Our guide to knife skills

Our guide to knife skills

First published date February 26 2014 Amended date April 22 2015

Do you find chopping vegetables or meat the most arduous and least enjoyable part of the cooking process? Want to be able to slice and dice among the best chefs in the world? Then why not take a look at the courses in knife skills we have on offer? Whether you just want to improve your culinary skills purely for home cooking for friends or family or if you’re an aspiring chef, there will be courses on offer that will suit your needs. Knife skills aren’t just there for aesthetic purposes to show off with, a lot of professions like butchers and sushi chefs need the very precise cutting skills for their jobs, and you can learn that!


I’m no good in the kitchen...

Well here’s your chance to start taking the steps necessary to not be daunted by the prospect of cooking! If you want to become a whizz in front of the stove, knife skills is a pretty important step in getting to grips with cooking, as you’ll be hard set to find a meal to cook that doesn’t require cutting or chopping something!


The importance of knife skills

Top chefs regard knife skills as an art and hold it in just as high esteem as cooking itself. Chopping a certain vegetable can hinder the entire dish if not done properly. Taking an onion as an example, chopping it incorrectly could result in the onion ‘bleeding’ which can create an overly bitter taste and it’s that which causes the dreaded tears when preparing one.


What will a knife skills course offer?

Knife skills courses are actually more varied than you would imagine at first. Courses range from beginner to advanced options and will take a look at a number of uses for knives not just how to finely chop an onion. Beginner courses will more than likely first show you knife safety, for obvious reasons, before taking you through the basics of knife skills. You will be taken taught how to choose the correct knife type, chopping methods and techniques for particular uses, whether it’s dicing meat or chopping tomatoes. More advanced courses will go through specific techniques and areas such as butchery, which might involve jointing a chicken or filleting a fish.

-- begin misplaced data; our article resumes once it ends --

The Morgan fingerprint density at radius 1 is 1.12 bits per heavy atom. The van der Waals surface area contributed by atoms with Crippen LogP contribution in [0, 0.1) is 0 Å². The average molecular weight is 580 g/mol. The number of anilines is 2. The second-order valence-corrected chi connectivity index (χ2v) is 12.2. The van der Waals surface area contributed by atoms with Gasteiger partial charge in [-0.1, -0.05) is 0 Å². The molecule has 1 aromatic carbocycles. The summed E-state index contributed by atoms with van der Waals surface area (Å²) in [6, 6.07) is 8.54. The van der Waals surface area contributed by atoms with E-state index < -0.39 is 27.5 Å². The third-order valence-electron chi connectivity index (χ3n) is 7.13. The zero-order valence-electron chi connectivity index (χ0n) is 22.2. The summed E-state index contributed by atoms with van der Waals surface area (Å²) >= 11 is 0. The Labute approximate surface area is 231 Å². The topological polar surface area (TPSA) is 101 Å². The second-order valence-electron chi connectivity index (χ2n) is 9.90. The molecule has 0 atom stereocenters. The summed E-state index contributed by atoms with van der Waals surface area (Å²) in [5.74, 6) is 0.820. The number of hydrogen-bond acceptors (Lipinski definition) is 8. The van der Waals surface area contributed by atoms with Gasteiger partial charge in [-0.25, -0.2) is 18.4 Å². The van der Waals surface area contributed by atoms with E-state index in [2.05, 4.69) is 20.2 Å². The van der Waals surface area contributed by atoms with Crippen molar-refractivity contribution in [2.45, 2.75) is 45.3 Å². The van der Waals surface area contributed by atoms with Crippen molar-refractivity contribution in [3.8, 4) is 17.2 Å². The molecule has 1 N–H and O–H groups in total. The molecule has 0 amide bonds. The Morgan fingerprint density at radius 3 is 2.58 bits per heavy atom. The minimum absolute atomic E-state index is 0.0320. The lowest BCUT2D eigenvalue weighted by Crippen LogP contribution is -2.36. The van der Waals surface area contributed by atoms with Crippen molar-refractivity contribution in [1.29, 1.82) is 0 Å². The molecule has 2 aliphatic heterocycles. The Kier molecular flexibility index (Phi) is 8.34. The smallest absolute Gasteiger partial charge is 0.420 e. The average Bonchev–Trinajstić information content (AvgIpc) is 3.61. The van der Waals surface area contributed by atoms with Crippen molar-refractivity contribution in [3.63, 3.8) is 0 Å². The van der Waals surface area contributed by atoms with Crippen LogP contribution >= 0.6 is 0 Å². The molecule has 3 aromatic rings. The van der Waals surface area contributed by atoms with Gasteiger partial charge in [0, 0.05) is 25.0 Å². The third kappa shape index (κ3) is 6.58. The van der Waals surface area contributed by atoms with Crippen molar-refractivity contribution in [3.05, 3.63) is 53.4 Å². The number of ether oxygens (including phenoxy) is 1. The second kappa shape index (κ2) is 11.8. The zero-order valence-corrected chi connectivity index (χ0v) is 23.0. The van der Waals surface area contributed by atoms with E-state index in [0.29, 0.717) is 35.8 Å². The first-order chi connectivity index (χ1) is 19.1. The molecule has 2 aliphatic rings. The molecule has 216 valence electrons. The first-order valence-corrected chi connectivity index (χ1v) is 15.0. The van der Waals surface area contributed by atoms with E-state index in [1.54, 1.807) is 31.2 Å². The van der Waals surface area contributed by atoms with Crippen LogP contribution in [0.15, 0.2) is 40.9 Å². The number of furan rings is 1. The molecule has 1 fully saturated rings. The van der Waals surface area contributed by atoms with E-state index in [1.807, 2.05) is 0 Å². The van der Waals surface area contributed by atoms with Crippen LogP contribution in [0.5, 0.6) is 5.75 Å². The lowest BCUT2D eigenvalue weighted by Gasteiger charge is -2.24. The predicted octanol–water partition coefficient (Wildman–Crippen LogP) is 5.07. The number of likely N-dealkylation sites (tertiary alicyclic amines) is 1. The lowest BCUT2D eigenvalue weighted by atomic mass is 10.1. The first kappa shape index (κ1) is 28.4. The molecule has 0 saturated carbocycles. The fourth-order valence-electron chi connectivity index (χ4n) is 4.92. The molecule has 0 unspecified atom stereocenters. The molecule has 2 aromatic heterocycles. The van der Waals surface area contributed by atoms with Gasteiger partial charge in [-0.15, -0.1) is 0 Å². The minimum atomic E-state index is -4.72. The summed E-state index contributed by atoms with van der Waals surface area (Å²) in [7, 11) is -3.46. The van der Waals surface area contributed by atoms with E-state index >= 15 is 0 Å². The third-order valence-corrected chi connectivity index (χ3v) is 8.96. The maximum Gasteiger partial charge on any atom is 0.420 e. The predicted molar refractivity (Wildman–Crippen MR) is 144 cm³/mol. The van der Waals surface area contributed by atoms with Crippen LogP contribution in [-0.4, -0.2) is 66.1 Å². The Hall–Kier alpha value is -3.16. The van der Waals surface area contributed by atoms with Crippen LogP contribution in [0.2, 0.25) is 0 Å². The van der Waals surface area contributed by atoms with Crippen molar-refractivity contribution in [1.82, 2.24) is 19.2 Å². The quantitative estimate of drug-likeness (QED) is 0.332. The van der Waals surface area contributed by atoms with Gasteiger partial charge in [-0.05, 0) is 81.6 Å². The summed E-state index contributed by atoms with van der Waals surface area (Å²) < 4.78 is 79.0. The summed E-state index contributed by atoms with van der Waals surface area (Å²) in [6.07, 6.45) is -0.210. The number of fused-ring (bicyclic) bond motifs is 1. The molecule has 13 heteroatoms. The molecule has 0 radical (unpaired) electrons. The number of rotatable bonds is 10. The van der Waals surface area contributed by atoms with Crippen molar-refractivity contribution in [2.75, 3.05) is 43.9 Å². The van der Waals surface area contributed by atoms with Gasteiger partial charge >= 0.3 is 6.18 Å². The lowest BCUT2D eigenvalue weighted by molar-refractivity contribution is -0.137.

There is more to knife skills courses than just chopping however, as some sessions will take you through a number of things like knife maintenance which will show you how to keep your knives sharp and clean as well as a bit of cooking too. Generally speaking courses go on only for a couple of hours over the course of a day but can be a week long or more.


Course benefits

A course in knife skills is great for all kinds of people from those who struggle in the kitchen, to passionate cooks or professional chefs looking to gain new skills. With a knife skills course under your belt, you’ll grow to love the chopping part of preparing a meal instead of it being a boring, necessary chore you dread. If you’re looking to get on the chef careers ladder or courses in butchery, for example, then knife skills is a brilliant stepping stone for you. Even though most courses don’t offer a formal qualification, your newfound skills with a knife will give you the perfect head start and help you along your way.


Types of Knives

Kitchen knives – The most common knives found in any kitchen. You can get serrated edged ones for cutting soft products with tough outer layers like bread or sausages and straight edged knives for chopping raw meat and vegetables very precisely.

Chef’s knife – Most used by professional chefs, they tend to have large weighty handles and broad blades to allow greater control and speed when chopping. Good for meat, fruit and vegetables also.

Pairing knives – These smaller knives are used for intricate duties in the kitchen like peeling or removing seeds and pips. It’s a vital utility knife.

Boning knife – These are used to debone meat and vary in size depending on the kind of meat you are working with.



Some chopping jargon... (Yes, there is chopping jargon!)

Julienning – This chopping technique slices vegetables into thin strips like fries or match sticks. Julienning your vegetables is great for stir frying meals where the meat is also cut using the julienning style.

Brunoise – This is the technical term for a very fine dice of more chunky vegetables. The vegetable is first julienned then turned to the side and diced again to make small cubes.

Chiffonade – This style is best applied to leafy green vegetables like spinach or herbs and basically involves turning them into thin ribbons. To do this for basil for example, stack the leaves and roll them tightly together, then slice very thinly at an angle to create slender ribbons.